Aw, I miss it already. I’ve spent the last half-year in one of the most beautiful countries in the world, and I’ve got thousands of photos to show for it. A few days ago I moved along to Australia, but New Zealand is still very much on my mind. I visited dozens of gorgeous and unique places there, but here are my ten favorites:
The first and only city on my list, Napier stands out among New Zealand communities. Much of its distinctive character came after a 1931 earthquake leveled the city. The rebuilding effort spurred the local economy out of its depression, and the facades were styled in progress-oriented Art Deco. It’s a city that values form and aesthetics, both natural and man-made. Exceptional weather doesn’t hurt either.Beachfront greenspace Clean lines are everywhere in Napier Both evenings I spent there ended with a world-class sunset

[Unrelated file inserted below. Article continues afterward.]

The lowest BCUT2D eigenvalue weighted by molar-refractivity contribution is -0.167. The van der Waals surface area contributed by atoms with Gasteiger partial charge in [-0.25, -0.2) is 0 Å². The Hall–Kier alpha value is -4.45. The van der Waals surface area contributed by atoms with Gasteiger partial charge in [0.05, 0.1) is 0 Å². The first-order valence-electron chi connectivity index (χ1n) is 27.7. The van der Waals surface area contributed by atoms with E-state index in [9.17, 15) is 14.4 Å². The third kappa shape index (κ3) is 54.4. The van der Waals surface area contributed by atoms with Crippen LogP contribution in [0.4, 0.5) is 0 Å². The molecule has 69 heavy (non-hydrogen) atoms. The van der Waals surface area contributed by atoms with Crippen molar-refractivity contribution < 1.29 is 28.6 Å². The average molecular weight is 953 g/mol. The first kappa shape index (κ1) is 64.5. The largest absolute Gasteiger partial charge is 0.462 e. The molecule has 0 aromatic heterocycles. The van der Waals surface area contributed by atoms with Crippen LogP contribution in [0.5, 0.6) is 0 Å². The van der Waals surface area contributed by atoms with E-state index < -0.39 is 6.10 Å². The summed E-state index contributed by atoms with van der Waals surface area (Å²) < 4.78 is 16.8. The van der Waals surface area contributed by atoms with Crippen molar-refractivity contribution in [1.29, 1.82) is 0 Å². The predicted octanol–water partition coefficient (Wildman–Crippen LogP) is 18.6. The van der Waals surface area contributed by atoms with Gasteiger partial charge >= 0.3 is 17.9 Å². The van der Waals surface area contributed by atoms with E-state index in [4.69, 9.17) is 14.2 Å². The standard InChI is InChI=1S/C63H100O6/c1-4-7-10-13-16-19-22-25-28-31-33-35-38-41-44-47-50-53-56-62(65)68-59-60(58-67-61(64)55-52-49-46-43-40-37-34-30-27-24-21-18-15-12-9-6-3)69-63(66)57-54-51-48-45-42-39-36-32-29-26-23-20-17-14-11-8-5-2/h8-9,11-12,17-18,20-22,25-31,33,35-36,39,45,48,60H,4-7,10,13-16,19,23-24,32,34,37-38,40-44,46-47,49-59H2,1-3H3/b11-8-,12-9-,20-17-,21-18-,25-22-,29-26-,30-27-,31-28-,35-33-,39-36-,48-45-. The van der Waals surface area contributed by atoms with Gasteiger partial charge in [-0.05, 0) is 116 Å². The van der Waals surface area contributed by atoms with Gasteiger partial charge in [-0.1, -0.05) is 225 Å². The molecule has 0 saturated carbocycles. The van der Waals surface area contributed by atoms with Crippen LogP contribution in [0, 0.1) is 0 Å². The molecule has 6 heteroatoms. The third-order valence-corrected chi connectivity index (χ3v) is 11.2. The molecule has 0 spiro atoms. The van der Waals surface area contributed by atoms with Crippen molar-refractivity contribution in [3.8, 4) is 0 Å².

More Napier pictures can be found here.
9. Punakaiki coast
South Island’s west coast feels a lot like the edge of the world. The beaches are violent and rocky, and the lush vegetation gives it a primal, wild sort of atmosphere. Punakaiki is a tiny settlement that exists for no purpose other than to service the hordes that come to see the area’s most striking feature: a unique coastal rock formation called Pancake rocks.Beach walkway behind my accommodation “The Pot” — a tumultuous, football-field-sized basin in the Pancake Rocks The beach behind Te Nikau, where I stayed
8. The Waikato River
As it spills out of Lake Taupo, the Waikato is an unreal blue color. It’s so vivid, it almost looked fake to me, like it was an elaborate, river-shaped swimming pool. I hiked a few kilometers alongside it until I reached the famous Huka falls. Taupo’s Bungee Jump is situated above a picturesque bend in the Waikato.The exotic blue waters of the Waikato Huka Falls Taken from the footpath on the return from the falls